Marking the start of a programme of events and actions aimed at raising awareness of and tackling work-related musculoskeletal disorders – which affect millions of workers across Europe – the European Agency for Safety and Health at Work (EU-OSHA) has launched its 2020-2022 campaign, entitled ‘Healthy Workplaces Lighten the Load’.
The campaign places a particular focus on high-risk sectors, such as health care and early education, but reaches out to workers and employers across all sectors.
Musculoskeletal disorders affect three in every five workers in Europe today, with risk factors contributing to these conditions including repetitive movements, prolonged sitting, and heavy lifting, which can affect the bones, tendons, joints, or muscles, having a negative impact on workers’ quality of life.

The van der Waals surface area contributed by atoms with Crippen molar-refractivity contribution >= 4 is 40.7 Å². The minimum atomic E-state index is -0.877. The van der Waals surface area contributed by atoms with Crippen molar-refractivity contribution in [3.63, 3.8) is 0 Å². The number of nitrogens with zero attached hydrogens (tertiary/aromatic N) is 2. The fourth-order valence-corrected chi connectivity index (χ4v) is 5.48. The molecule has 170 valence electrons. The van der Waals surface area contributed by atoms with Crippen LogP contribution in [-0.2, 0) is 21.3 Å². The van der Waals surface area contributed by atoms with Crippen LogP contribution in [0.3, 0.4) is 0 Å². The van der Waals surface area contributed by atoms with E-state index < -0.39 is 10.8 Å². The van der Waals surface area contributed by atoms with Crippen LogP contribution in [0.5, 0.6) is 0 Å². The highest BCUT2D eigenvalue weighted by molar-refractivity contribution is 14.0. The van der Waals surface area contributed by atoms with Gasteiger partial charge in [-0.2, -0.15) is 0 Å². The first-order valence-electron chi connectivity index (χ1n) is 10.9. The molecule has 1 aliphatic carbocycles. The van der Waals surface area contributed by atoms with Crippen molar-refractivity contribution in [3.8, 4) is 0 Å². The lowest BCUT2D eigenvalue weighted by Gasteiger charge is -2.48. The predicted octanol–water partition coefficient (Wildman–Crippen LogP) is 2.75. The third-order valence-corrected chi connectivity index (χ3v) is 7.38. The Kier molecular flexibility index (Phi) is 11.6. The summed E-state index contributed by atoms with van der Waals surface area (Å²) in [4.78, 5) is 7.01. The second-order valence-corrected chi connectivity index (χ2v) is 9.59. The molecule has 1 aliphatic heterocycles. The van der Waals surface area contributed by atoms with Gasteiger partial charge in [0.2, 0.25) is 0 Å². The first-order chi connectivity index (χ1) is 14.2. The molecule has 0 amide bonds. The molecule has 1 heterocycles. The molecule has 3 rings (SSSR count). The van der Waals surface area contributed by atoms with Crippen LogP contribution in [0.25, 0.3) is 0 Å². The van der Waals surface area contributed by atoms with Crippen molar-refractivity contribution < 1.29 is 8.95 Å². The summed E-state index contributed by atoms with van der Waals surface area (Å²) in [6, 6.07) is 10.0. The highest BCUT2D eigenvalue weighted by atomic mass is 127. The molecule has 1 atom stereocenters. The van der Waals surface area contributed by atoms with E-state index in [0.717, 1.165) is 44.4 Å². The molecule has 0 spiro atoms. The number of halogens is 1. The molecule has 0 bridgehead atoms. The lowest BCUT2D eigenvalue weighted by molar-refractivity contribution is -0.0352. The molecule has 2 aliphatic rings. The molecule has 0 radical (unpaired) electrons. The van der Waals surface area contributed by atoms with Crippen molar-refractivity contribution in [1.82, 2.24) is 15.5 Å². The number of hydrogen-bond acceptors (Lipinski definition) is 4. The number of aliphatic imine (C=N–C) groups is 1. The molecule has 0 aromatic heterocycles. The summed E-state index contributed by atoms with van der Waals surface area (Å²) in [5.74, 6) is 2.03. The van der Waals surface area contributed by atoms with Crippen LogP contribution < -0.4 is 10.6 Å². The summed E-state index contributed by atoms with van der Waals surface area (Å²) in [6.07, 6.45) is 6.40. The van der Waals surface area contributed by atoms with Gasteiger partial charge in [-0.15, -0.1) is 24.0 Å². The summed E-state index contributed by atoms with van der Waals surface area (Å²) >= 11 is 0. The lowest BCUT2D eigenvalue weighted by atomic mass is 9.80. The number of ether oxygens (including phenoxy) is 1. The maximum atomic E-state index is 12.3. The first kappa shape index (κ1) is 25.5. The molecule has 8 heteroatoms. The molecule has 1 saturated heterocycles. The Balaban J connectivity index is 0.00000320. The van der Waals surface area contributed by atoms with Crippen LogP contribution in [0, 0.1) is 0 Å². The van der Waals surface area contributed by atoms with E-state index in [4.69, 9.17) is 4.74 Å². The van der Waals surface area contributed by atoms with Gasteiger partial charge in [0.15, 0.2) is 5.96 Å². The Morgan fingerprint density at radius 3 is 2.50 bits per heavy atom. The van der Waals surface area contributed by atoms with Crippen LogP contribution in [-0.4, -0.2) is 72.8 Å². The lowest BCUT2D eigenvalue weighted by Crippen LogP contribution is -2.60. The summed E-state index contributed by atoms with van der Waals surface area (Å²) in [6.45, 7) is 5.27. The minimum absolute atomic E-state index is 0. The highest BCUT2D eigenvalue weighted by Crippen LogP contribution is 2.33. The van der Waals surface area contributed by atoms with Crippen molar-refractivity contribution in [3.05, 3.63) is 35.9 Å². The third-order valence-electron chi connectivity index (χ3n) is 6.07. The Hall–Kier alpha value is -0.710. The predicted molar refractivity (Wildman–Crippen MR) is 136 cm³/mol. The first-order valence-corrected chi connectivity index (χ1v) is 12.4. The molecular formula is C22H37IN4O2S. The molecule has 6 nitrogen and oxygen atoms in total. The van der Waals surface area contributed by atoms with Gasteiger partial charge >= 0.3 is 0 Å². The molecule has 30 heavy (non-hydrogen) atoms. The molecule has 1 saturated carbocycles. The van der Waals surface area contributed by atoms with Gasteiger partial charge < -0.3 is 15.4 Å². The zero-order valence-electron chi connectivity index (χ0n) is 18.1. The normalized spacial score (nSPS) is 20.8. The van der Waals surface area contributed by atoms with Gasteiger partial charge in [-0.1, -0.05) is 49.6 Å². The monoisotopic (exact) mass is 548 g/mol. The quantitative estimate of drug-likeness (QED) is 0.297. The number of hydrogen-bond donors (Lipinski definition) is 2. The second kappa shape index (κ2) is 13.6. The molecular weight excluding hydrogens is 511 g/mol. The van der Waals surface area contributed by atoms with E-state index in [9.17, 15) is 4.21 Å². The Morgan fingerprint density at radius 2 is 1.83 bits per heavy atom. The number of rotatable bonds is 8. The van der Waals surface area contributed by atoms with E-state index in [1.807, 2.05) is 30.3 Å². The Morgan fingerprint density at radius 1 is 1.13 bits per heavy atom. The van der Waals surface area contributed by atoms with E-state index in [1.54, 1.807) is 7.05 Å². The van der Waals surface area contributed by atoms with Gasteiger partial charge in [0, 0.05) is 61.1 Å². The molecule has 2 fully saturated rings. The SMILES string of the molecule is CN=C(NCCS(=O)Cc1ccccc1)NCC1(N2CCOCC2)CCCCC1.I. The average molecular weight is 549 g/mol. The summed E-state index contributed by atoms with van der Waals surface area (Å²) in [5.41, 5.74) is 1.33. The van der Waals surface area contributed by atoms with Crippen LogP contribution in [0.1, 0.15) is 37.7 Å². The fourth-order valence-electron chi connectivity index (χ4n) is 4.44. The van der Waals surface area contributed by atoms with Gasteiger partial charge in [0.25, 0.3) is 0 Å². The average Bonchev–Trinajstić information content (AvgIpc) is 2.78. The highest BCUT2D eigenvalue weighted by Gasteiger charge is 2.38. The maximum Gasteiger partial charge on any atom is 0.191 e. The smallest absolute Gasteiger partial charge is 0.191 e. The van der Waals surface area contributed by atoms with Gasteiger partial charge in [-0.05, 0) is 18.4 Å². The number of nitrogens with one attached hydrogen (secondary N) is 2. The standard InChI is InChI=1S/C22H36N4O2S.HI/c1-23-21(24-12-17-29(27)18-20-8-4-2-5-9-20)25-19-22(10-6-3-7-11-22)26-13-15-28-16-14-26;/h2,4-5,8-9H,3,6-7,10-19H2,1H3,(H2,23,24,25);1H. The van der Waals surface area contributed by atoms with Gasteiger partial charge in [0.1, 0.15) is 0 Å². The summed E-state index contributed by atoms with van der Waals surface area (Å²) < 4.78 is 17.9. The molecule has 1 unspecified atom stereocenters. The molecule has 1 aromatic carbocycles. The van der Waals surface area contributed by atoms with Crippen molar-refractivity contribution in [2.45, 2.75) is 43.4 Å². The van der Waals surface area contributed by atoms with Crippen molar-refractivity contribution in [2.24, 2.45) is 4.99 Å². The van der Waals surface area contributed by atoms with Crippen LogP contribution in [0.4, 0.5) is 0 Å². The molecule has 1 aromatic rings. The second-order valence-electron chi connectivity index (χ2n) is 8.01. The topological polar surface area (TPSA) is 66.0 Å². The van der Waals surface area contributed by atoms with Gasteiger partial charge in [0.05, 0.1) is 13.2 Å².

With many people, particularly those who are typically office-based, currently working from home as a result of the COVID-19 pandemic, these risk factors stand to be exacerbated as people work for prolonged periods in an environment not ergonomically designed to support work-based wellbeing.
As such, the campaign is paying special attention to emerging risks, arising from, for instance, digitalisation and new technologies and ways of organising work, while musculoskeletal disorders and home-based teleworking is also a priority area.
Nicolas Schmit, European Commissioner for Jobs and Social Rights, who spoke at the launch of the campaign, said: “These disorders can result in increased absences from work, loss of productivity and for the companies that means reduced competitiveness.”
He added: “Ensuring the best possible work environment is critical for the health and wellbeing of the workforce. With the pandemic affecting how we live and work, we can all benefit from the guidance and resources published today.”
In addition to considering psychosocial risks and worker diversity, an additional key focus will be supporting workers with chronic MSDs to remain in work, as well as adopting collaborative approaches to musculoskeletal disorders management.